Kyle D. Hogg
Noticeable tooth discoloration, particularly that which affects the teeth located within the aesthetic zone, can be a physical and emotional impairment to many individuals. Discoloured teeth can have a negative impact on an individual’s self-esteem, self-confidence, physical appearance, attractiveness and social interactions. Vital bleaching, as described by Haywood and Heymann, utilising a viscous 10% carbamide peroxide gel in a close-fitting customised mouthguard or tray, has provided a predictable and non-invasive treatment modality to improve the shade of discoloured teeth (Figure 10.2.1).1 Vital tooth bleaching is very safe, with no significant long-term oral or systemic health risks linked to the supervised use of 10% carbamide peroxide.2 Additionally, 10% carbamide peroxide vital bleaching techniques have shown no adverse effects on enamel micro-hardness or on the surface morphology of treated teeth.3 When appropriately utilised, vital bleaching can be a successful, predictable, minimally invasive and safe way to improve the overall aesthetics of an individual’s smile.
Carbamide peroxide bleaching gel breaks down into hydrogen peroxide and urea, with hydrogen peroxide being the active bleaching agent. A bleaching gel containing 10% carbamide peroxide yields approximately 3.5% hydrogen peroxide. The hydrogen peroxide is able to penetrate enamel and dentine, where an oxidation/reduction reaction occurs (Figure 10.2.2). Hydrogen peroxide produces free radicals with unpaired electrons that interact with the larger molecules within the teeth that are responsible for the discoloration or stain. These larger molecules become oxidised and are broken down into smaller molecules, either leaving the tooth structure entirely or reducing discoloration.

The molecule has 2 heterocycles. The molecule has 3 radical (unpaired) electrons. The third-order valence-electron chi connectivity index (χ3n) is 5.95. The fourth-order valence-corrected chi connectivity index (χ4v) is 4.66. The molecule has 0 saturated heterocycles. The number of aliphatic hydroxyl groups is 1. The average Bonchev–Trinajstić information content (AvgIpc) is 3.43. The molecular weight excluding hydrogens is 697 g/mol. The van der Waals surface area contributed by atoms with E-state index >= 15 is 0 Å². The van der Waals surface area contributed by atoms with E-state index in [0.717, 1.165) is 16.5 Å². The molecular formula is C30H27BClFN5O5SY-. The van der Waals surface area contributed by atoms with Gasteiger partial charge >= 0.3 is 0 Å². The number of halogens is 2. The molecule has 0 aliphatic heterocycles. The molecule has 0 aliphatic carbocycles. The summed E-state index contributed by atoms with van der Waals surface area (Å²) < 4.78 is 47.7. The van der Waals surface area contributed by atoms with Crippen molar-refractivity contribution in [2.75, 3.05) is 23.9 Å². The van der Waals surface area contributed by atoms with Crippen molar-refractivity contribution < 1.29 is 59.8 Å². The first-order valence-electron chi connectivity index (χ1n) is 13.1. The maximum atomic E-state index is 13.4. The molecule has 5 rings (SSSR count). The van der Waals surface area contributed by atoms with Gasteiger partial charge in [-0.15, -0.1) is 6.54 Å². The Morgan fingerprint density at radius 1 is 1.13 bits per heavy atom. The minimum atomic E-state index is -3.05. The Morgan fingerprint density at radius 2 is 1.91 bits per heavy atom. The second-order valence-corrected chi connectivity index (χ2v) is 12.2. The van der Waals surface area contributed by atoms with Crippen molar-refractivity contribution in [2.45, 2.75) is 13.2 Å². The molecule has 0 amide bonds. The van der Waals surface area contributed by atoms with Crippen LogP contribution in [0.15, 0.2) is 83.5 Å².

The most commonly observed side effects with these peroxide-based bleaching agents are tooth sensitivity and occasional irritation of soft tissues in the mouth (oral mucosa), particularly the gums. Tooth sensitivity often occurs during the early stages of bleaching treatment. Tissue irritation may result from an ill-fitting tray used to contain the bleaching product. Both tooth sensitivity and tissue irritation are usually temporary and stop after the treatment.
With your patient comfortably seated upright in the dental chair, utilise lip retractors to aid in taking a separate baseline clinical photograph of each arch that the patient desires to bleach. It is advisable to place a shade tab adjacent to the teeth to be bleached to record the initial or baseline shade. This should ideally be completed before making impressions so as to avoid any shade distortion due to dehydration of the teeth.